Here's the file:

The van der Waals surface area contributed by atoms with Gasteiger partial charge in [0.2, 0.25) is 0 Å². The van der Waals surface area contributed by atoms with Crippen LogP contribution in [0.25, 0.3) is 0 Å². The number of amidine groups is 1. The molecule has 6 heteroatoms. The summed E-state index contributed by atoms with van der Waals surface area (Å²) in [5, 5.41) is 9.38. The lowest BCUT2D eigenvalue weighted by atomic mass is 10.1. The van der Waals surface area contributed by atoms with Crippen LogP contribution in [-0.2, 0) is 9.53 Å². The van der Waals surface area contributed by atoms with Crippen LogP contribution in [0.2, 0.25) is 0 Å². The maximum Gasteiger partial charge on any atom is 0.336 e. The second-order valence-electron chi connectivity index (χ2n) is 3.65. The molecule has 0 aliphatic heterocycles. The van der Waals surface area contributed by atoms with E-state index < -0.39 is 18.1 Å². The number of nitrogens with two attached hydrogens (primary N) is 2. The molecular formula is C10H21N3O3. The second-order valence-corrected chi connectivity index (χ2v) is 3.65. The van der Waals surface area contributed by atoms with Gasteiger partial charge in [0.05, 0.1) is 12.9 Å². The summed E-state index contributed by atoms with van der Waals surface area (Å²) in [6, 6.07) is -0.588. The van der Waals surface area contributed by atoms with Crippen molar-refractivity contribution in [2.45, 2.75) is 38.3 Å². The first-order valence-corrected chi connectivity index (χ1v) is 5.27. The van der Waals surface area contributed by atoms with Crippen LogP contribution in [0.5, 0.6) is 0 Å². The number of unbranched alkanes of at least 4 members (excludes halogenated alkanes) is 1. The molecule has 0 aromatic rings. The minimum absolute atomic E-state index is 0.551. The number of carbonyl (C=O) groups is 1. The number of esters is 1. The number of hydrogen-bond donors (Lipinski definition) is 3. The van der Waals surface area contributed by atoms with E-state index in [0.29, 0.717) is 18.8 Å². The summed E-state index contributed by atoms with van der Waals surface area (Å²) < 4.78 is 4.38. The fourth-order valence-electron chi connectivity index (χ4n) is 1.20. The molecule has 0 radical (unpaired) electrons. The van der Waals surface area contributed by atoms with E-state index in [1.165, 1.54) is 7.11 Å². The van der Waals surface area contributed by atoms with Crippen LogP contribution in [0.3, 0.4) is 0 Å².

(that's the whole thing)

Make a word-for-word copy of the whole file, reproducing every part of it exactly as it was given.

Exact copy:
The van der Waals surface area contributed by atoms with Gasteiger partial charge in [0.2, 0.25) is 0 Å². The van der Waals surface area contributed by atoms with Crippen LogP contribution in [0.25, 0.3) is 0 Å². The number of amidine groups is 1. The molecule has 6 heteroatoms. The summed E-state index contributed by atoms with van der Waals surface area (Å²) in [5, 5.41) is 9.38. The lowest BCUT2D eigenvalue weighted by atomic mass is 10.1. The van der Waals surface area contributed by atoms with Crippen LogP contribution in [-0.2, 0) is 9.53 Å². The van der Waals surface area contributed by atoms with Crippen LogP contribution in [0.2, 0.25) is 0 Å². The maximum Gasteiger partial charge on any atom is 0.336 e. The second-order valence-electron chi connectivity index (χ2n) is 3.65. The molecule has 0 aliphatic heterocycles. The van der Waals surface area contributed by atoms with E-state index < -0.39 is 18.1 Å². The number of nitrogens with two attached hydrogens (primary N) is 2. The molecular formula is C10H21N3O3. The second-order valence-corrected chi connectivity index (χ2v) is 3.65. The van der Waals surface area contributed by atoms with Gasteiger partial charge in [0.05, 0.1) is 12.9 Å². The summed E-state index contributed by atoms with van der Waals surface area (Å²) in [6, 6.07) is -0.588. The van der Waals surface area contributed by atoms with Crippen molar-refractivity contribution in [2.45, 2.75) is 38.3 Å². The first-order valence-corrected chi connectivity index (χ1v) is 5.27. The van der Waals surface area contributed by atoms with Crippen LogP contribution in [0.5, 0.6) is 0 Å². The number of unbranched alkanes of at least 4 members (excludes halogenated alkanes) is 1. The molecule has 0 aromatic rings. The minimum absolute atomic E-state index is 0.551. The number of carbonyl (C=O) groups is 1. The number of esters is 1. The number of hydrogen-bond donors (Lipinski definition) is 3. The van der Waals surface area contributed by atoms with E-state index in [0.29, 0.717) is 18.8 Å². The summed E-state index contributed by atoms with van der Waals surface area (Å²) < 4.78 is 4.38. The fourth-order valence-electron chi connectivity index (χ4n) is 1.20. The molecule has 0 radical (unpaired) electrons. The van der Waals surface area contributed by atoms with E-state index in [1.165, 1.54) is 7.11 Å². The van der Waals surface area contributed by atoms with Crippen LogP contribution in [0.3, 0.4) is 0 Å².